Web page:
1729) Professor Stanford J. Shaw : Personal Appreciation by Shelomo Alfassa

(December 24, 2006) I was deeply saddened to have learned of the death of Professor Stanford J. Shaw at the age of 76. Professor Shaw was an Ottomanist, a world renowned expert on Jewish life in Turkey during and after the era of the sultan. Although I had never met the professor in person, we had struck up an Internet friendship that had lasted many years. As a Turkish Jew and a lover of Ottoman Jewish history, I found a deep appreciation for this man that spent nearly his whole life researching, writing about and focusing on my people. Professor Shaw contributed such a tremendous wealth of knowledge to the body of history on the Jews of Turkey, that the debt of gratitude that is owed him can never be repaid. His academic work strengthened our understanding of what Jewish life was life under the sultan, from as early as the expulsion of the Jews from Spain to as late as the development of Ataturk's modern Republic.

"A Tremendous Loss for the Jewish, Turkish and Academic World"

A unique soul, he was born in St. Paul, Minnesota, on May 5, 1930 to Jewish parents that had immigrated from England and Russia. His formal education started at Mechanic Arts High School in St. Paul, where he graduated in 1947, one out of only five students from a student body of 500 who went to college. He went on to Stanford University, where he majored in British History, with a minor in Near Eastern History. He received his B.A. at Stanford in 1951. He then studied Middle Eastern history along with Arabic, Turkish and Persian as a Graduate Student at Princeton University starting in 1952, receiving an M.A. in 1955. Afterward, he went to England to study with Bernard Lewis and Paul Wittek at the School of Oriental and African Studies, University of London and also at Oxford University. Following this, he went to Egypt to study at the University of Cairo and Shaikh Sayyid at the Azhar University, also doing research in the Ottoman archives of Egypt in Cairo. Professor Shaw received his Ph.D. from Princeton in 1958; his dissertation was titled, "The Financial and Administrative Organization and Development of Ottoman Egypt, 1517-1798," a paper which told much about Sephardic Jewry in the Ottoman Empire.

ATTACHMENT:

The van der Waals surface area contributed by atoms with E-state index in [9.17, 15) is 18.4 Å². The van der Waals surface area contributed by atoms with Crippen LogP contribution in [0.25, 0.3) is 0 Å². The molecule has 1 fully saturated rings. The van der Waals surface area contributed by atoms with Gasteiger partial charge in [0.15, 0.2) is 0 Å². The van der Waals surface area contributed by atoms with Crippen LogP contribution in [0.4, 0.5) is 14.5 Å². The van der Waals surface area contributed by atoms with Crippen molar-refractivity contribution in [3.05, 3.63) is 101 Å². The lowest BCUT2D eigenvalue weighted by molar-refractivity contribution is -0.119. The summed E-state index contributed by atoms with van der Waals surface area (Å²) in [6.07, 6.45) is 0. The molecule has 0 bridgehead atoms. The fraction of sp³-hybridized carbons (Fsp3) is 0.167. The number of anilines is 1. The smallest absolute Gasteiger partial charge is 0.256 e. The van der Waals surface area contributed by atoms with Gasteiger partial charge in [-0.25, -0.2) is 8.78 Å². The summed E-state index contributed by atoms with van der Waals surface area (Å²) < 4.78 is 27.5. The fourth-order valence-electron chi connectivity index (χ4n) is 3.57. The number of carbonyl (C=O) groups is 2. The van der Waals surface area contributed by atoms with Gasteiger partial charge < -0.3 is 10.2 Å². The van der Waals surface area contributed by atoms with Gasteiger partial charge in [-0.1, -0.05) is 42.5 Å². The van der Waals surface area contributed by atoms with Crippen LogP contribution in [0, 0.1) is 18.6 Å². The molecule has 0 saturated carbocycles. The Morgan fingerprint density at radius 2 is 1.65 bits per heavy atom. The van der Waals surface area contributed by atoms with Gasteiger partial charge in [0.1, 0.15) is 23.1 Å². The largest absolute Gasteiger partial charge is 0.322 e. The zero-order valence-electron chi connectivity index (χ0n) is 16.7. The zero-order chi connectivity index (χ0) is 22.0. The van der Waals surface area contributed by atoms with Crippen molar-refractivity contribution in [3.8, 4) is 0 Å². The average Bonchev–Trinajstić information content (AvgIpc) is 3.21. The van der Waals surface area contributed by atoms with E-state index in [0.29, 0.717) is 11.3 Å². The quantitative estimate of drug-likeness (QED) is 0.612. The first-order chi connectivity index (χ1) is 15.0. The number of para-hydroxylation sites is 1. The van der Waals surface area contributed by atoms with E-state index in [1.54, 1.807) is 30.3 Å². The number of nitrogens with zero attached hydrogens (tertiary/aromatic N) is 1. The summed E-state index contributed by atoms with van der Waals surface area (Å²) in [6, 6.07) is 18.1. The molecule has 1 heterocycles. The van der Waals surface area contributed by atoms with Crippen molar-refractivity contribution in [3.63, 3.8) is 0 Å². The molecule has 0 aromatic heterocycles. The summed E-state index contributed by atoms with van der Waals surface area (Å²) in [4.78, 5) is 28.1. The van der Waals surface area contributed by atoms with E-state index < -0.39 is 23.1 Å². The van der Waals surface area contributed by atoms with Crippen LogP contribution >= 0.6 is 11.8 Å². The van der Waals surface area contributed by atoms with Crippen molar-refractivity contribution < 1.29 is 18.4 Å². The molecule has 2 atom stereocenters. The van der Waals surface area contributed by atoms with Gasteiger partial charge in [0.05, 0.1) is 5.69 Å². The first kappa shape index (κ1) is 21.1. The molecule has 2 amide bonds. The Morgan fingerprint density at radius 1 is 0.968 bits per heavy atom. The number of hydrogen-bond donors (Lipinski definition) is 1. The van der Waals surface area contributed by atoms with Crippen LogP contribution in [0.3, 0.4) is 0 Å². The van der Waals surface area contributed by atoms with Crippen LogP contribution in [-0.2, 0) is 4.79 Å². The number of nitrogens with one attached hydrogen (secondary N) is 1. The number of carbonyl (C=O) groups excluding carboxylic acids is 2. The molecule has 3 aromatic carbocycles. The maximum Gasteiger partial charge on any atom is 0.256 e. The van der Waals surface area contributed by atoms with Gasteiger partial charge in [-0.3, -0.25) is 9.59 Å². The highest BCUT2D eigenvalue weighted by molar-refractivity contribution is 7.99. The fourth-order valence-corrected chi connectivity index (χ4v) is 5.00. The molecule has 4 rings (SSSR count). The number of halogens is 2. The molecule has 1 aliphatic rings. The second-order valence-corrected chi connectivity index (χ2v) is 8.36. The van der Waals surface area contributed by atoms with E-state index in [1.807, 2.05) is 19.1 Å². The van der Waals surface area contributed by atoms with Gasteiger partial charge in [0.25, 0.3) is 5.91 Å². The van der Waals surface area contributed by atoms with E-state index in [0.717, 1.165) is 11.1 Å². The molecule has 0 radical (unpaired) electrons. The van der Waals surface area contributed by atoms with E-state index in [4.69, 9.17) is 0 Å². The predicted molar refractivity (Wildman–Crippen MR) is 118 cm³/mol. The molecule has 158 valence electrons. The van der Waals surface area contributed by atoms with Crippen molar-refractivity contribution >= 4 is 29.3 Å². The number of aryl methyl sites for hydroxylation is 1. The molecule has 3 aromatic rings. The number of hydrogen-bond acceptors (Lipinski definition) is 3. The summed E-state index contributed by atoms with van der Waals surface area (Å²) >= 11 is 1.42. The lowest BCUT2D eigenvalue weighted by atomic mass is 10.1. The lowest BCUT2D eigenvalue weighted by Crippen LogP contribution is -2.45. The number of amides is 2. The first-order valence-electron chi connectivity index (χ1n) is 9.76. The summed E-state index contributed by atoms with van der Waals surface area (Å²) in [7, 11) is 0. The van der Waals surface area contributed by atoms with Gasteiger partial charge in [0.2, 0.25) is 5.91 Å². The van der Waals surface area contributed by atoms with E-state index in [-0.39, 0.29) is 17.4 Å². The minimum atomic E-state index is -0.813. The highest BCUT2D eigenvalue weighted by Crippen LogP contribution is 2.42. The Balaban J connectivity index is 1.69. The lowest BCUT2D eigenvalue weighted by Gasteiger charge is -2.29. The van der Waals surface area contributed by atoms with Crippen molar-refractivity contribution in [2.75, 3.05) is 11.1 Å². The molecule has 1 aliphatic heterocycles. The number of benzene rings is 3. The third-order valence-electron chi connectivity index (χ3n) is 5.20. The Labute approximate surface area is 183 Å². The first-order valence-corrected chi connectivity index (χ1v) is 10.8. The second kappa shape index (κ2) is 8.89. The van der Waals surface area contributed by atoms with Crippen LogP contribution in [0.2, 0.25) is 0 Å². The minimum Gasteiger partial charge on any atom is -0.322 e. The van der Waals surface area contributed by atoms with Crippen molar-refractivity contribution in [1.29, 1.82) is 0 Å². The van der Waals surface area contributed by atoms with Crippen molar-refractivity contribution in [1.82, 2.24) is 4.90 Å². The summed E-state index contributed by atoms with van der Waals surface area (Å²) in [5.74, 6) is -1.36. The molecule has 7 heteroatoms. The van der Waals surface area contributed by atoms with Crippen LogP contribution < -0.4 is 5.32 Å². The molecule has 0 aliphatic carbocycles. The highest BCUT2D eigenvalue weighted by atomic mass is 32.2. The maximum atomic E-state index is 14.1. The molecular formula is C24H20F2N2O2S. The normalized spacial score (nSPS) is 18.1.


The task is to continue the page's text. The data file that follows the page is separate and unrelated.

Professor Stanford Shaw was not afraid to challenge the Armenian claims of genocide at the hands of the Ottomans. Shaw stood by his position, one shared by many others, that the wars that the Ottoman Empire faced were brutal to people of all races and various ethnic groups. After studying in the Turkish archives, he took the position that there was no directly intended genocidal attempt and that all parties were liable for the high numbers of deaths due to the vicious warfare that occurred. Professor Shaw realized that the people of the Christian West (i.e. the United States) had been so poisoned against Muslims by wartime propaganda that it was easy for the Americans to jump on the 'blame the Turks' bandwagon. Because of his opinions, Shaw's house in California was bombed in 1977 by Armenian extremists.

Professor Shaw is best remembered for the near 30 years he served at UCLA in the department of history as professor of Turkish History and Judeo-Turkish History and even before that he spent a decade at Harvard University from 1958 until 1968. His final post was at Bilkent University as professor of Ottoman and Turkish history from 1999 to 2006.

Professor Shaw's death is a tremendous loss for the Jewish, Turkish and academic world. He is one of those greats which come along once in a generation. The professor will be remembered among the ranks of other great Jewish historians such as Yitzhak Baer (1888-1980), Cecil Roth (1899-1970) and Salo Wittmayer Baron (1895-1989).

The awards and recognition Professor Shaw received worldwide are too numerous to mention and range from honorary degrees from Harvard University to honorary membership in multiple organizations. He was the author of numerous books on Turkey and Ottoman history. Among his major works on Turkey are "Between Old and New: The Ottoman Empire under Sultan Selim III, 1789-1807;" "History of the Ottoman Empire and Modern Turkey;" "The Jews of the Ottoman Empire and the Turkish Republic;" "Turkey and the Holocaust: Turkey's Role in Rescuing Turkish and European Jewry from Nazi Persecution, 1933-1945;" and "Studies in Ottoman and Turkish History: A Life with the Ottomans."

Professor Shaw was one of the first people to email me to congratulate me on my Website "Home of the Ottoman Sepharadim" which went online in 1997, one of the very first Sephardic Websites. From that, we developed an Internet friendship which I have treasured over the years. The professor advised me on the status of archives in Turkey, and was always helpful on any questions I had relating to Turkish and Ottoman Jewry. One of the greatest acknowledgments I received was a congratulatory note by Professor Shaw upon the founding of the International Sephardic Journal that I launched in 2005. Although I didn't attend UCLA, I consider myself a student of Professor Stanford Shaw, and will continue to learn from him through the numerous brilliant volumes he has left the world to treasure.

© Shelomo Alfassa


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